The present invention seeks to avoid bubble collapse waterhammer and to minimize flow stratification and thermal shock in the pressurized boundary components. This is accomplished through the use of an open channel feedwater system having an elevated discharge pipe. A vapor generator which utilizes a primary fluid to vaporize a secondary fluid and is constructed in accordance with the present invention comprises: a vertically oriented sheel portion; a plurality of U-shaped tubes forming a tube bundle and disposed within the shell portion; a tube sheet having a plurality of openings disposed therein for receiving the ends of the tubes; a wrapper encircling the tube bundle and forming an annular passage adjacent to the shell; an inlet line for introducing the secondary fluid into the shell portion and having a generally horizontal section; a discharge nozzle for the secondary fluid, in fluid communication with the inlet line and elevated above the generally horizontal section of the inlet line; and a channel positioned above the tube bundle for receiving the secondary fluid from the inlet nozzle. The channel has an open top portion which is in fluid communication with the annular passage.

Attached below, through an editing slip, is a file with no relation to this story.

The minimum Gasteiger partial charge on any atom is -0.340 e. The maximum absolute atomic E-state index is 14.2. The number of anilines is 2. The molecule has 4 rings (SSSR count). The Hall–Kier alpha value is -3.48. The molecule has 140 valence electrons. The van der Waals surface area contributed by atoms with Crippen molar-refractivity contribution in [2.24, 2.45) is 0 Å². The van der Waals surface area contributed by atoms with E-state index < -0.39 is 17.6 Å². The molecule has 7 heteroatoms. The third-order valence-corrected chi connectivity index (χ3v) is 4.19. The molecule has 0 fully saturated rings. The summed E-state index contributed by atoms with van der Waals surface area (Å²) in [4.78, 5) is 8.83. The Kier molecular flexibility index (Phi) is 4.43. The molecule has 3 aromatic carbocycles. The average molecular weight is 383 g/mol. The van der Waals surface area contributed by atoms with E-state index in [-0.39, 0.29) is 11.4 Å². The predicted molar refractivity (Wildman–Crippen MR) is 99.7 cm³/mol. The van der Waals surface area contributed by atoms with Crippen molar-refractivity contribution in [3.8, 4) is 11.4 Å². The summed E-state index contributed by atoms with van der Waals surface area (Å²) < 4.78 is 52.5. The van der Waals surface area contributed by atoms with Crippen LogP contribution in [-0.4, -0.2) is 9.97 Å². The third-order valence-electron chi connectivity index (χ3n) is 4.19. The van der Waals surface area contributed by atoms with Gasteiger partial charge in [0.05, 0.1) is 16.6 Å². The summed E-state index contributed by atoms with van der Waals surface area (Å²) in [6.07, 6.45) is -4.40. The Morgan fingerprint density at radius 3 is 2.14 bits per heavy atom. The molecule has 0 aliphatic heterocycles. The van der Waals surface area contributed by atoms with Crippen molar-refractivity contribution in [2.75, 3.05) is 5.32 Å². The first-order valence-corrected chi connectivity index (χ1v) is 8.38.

FIG. 1 is an elevation view of a vertical steam generator constructed in accordance with one embodiment of the present invention;
FIG. 2 is a plan view of a feedwater inlet structure constructed in accordance with one embodiment of the present invention; and
FIG. 3 is a cross section of the feedwater inlet structure of FIG. 2 taken along line III--III.